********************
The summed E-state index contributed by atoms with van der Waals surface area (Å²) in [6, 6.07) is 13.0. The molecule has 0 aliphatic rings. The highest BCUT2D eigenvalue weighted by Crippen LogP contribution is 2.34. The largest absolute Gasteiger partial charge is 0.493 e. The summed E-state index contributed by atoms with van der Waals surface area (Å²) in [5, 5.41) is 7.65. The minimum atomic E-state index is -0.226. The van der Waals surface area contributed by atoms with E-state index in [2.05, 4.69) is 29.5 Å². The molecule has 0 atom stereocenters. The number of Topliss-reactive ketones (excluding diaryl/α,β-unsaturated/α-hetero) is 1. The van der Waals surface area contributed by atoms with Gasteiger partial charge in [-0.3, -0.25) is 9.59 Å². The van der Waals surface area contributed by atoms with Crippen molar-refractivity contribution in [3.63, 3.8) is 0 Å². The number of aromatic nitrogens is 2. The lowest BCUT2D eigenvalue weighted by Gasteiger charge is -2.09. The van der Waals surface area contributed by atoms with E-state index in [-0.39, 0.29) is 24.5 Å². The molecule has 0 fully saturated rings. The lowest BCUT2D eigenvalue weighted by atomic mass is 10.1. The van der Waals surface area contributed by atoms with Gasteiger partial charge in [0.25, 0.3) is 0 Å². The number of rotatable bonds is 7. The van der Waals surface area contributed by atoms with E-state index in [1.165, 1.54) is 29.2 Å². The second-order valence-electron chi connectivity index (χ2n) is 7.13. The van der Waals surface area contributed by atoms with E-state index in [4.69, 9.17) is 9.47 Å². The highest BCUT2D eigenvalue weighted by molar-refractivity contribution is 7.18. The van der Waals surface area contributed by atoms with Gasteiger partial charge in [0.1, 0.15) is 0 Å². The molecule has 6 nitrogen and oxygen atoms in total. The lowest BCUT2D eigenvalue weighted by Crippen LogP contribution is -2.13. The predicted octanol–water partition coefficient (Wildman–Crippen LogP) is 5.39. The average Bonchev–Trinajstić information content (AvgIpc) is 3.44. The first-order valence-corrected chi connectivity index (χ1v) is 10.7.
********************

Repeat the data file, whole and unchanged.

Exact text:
The summed E-state index contributed by atoms with van der Waals surface area (Å²) in [6, 6.07) is 13.0. The molecule has 0 aliphatic rings. The highest BCUT2D eigenvalue weighted by Crippen LogP contribution is 2.34. The largest absolute Gasteiger partial charge is 0.493 e. The summed E-state index contributed by atoms with van der Waals surface area (Å²) in [5, 5.41) is 7.65. The minimum atomic E-state index is -0.226. The van der Waals surface area contributed by atoms with E-state index in [2.05, 4.69) is 29.5 Å². The molecule has 0 atom stereocenters. The number of Topliss-reactive ketones (excluding diaryl/α,β-unsaturated/α-hetero) is 1. The van der Waals surface area contributed by atoms with Gasteiger partial charge in [-0.3, -0.25) is 9.59 Å². The van der Waals surface area contributed by atoms with Crippen molar-refractivity contribution in [3.63, 3.8) is 0 Å². The number of aromatic nitrogens is 2. The lowest BCUT2D eigenvalue weighted by Gasteiger charge is -2.09. The van der Waals surface area contributed by atoms with E-state index in [-0.39, 0.29) is 24.5 Å². The molecule has 0 fully saturated rings. The lowest BCUT2D eigenvalue weighted by atomic mass is 10.1. The van der Waals surface area contributed by atoms with Gasteiger partial charge in [0.25, 0.3) is 0 Å². The number of rotatable bonds is 7. The van der Waals surface area contributed by atoms with E-state index in [1.165, 1.54) is 29.2 Å². The second-order valence-electron chi connectivity index (χ2n) is 7.13. The van der Waals surface area contributed by atoms with E-state index in [4.69, 9.17) is 9.47 Å². The highest BCUT2D eigenvalue weighted by molar-refractivity contribution is 7.18. The van der Waals surface area contributed by atoms with Gasteiger partial charge in [0.1, 0.15) is 0 Å². The molecule has 6 nitrogen and oxygen atoms in total. The lowest BCUT2D eigenvalue weighted by Crippen LogP contribution is -2.13. The predicted octanol–water partition coefficient (Wildman–Crippen LogP) is 5.39. The average Bonchev–Trinajstić information content (AvgIpc) is 3.44. The first-order valence-corrected chi connectivity index (χ1v) is 10.7.